When we see and acknowledge to ourselves how we’ve created disconnectedness with those closest to us, whether we’ve done this consciously or unconsciously, we enter into a condition of remorse. Remorse for creating harm, to ourselves or others, is a necessary step in change and healing. In Tibetan Buddhism there’s a powerful tenet that sadness is the doorway to enlightenment, because it opens the heart. If we attempt to avoid remorse and justify, deny, or blame our actions on others by remaining aligned with the ego there will be no change or healing. Our hearts will remain closed. In fact, we’ll simply repeat what we’ve done in a pathological strategy to be right, and by doing this we’ll create a deep sense of inauthenticity within ourselves and increase the self-alienation we already have. And the reason we are being inauthentic is that our ego minds are pushing away the sadness/remorse we’re feeling (usually with anger) to forestall its demise that the opening of our hearts guarantee.

Neem Karoli Baba said that relationships are a device for breaking the illusion of separateness. Basically, the way we see ourselves is the way we see others—thus, if we see God in ourselves we will see God in others. Normally, however, we use those close to us as “dumps” for what we don’t want to see in ourselves, and accuse them of what we don’t want to own. Over the years of working with couples I noticed that it’s quite common that people have the same complaints about each other. It seems that birds of a feather not only flock together, but they also complain about it. So, once again, we have to look at ourselves and see how others serve as mirrors of who we, usually unconsciously and frequently fearfully, believe we are. Such projection onto others of what we don’t want to own about ourselves, therefore, is another source of disconnectedness. When we pull back these projections and own them we can then see others for who they are.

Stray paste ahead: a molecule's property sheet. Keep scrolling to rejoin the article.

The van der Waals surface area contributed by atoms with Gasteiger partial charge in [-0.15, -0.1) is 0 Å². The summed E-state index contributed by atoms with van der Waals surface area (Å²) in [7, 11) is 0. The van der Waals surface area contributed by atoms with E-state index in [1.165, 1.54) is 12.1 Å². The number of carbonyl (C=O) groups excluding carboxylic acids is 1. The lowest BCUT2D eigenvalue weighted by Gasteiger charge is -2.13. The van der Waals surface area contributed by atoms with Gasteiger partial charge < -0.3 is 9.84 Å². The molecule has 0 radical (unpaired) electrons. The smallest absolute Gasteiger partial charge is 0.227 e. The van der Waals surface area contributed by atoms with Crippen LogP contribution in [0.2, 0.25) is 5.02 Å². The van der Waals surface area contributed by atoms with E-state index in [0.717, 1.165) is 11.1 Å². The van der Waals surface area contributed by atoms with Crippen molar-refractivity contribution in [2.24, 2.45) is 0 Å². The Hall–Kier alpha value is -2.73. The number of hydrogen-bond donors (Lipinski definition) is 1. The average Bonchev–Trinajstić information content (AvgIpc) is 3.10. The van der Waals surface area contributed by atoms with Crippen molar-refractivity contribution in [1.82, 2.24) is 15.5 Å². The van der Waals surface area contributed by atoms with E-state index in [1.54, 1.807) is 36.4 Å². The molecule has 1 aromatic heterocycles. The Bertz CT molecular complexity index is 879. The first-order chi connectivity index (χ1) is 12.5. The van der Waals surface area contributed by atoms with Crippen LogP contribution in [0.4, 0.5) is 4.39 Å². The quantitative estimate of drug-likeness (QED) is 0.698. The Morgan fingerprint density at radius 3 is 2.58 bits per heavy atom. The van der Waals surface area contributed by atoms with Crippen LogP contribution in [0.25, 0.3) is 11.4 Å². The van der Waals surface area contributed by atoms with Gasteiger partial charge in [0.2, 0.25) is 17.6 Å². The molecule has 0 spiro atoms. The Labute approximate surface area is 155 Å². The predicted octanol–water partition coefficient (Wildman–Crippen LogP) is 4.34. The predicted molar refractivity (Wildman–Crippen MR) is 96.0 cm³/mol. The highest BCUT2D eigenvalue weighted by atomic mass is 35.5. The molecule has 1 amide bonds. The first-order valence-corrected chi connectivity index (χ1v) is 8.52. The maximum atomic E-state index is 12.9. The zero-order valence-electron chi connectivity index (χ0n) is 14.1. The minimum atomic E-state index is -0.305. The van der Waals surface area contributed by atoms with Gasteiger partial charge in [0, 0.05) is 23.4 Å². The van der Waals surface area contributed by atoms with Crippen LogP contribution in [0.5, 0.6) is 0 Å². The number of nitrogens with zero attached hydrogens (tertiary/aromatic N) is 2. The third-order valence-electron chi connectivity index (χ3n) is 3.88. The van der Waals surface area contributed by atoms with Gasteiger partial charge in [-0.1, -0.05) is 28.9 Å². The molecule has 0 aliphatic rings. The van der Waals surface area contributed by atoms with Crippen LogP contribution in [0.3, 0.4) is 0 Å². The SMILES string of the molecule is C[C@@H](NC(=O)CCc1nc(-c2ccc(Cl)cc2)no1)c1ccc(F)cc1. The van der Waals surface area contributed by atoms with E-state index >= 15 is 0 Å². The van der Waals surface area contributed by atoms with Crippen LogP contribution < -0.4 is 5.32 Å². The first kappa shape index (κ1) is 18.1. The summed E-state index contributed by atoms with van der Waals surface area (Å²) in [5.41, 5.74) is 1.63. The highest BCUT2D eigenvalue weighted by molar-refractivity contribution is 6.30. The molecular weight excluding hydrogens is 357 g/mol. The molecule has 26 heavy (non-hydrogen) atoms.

The Problem With Psychotherapy

The road to hell, as the saying goes, is paved with good intentions. The vast majority of psychotherapists I’ve known are well-meaning individuals who sincerely want to improve the lives of the people they’re trying to help. Many of them are also depressed, partly the result of emotional drainage but mostly from the fact that their results are so variable, and frequently only temporary.

One therapist I knew had been through over twenty years of psychoanalysis. He’d spent a small fortune over the years and admitted to me he still felt depressed and alienated. “I’ve got a closet full of interpretations”, he lamented, “and it doesn’t amount to anything.” Over the next few months he became increasingly depressed and one day just handed in his resignation at the hospital clinic and left.

What I’ve observed over the years is that standard psychotherapy can easily become an exercise in self-obsession—and as mentioned in a previous Newsletter, obsession is the doorway to hell. Frequently an exacerbation of disconnectedness results, along with a deeper sense of loneliness and alienation from others and life. How can this happen, many ask, when I’ve spend so long in therapy trying to become aware? The Tibetan Buddhist master Traleg Kyabgon Rinpoche, in his book The Practice of Lojong, explains:

People often mistake awareness for self-consciousness. They wonder, “How am I responding to this situation, person, or interaction?” and focus on what is going on in their heads. Self-consciousness just means becoming conscious of other people’s responses to us and is simply another form of self-obsession, because we are still the center of our own attention.

Traleg Kyabgon further explains:

I often hear people say, “I feel so empty; it’s like having nothing inside.” This is a common experience for most of us, because we have been self-obsessed since the day we were born. If we have siblings, we may remember that when we were children, we wanted to not only eat our share of the food but theirs as well. We wanted our sister or brother’s toys, and if we did not get them, we threw a tantrum. The emptiness we feel is a lack of love and compassion for others. If we had those wholesome emotions, we would not experience this existential crisis of nothingness. We feel nurtured when we are nurturing. Only a nurturing person can nurture, and a nurturing person is nurtured by his or her own caring attitudes. If you can develop those qualities, you will no longer have to go around like a sponge, soaking up the drops of love others leave behind.

“Self-obsession”, says Rinpoche, “is a solipsistic state.” This is the belief that only our experience exists, that nothing exists outside of ourselves. “In that self-enclosed world, we think our perceptions are incontestable and believe unconditionally in our own reality. That unshakable belief in our world is what prevents us from overcoming our conflicting emotions and delusory mental states.” The simple fact is that the only antidote for self-obsession is considering the experience of others.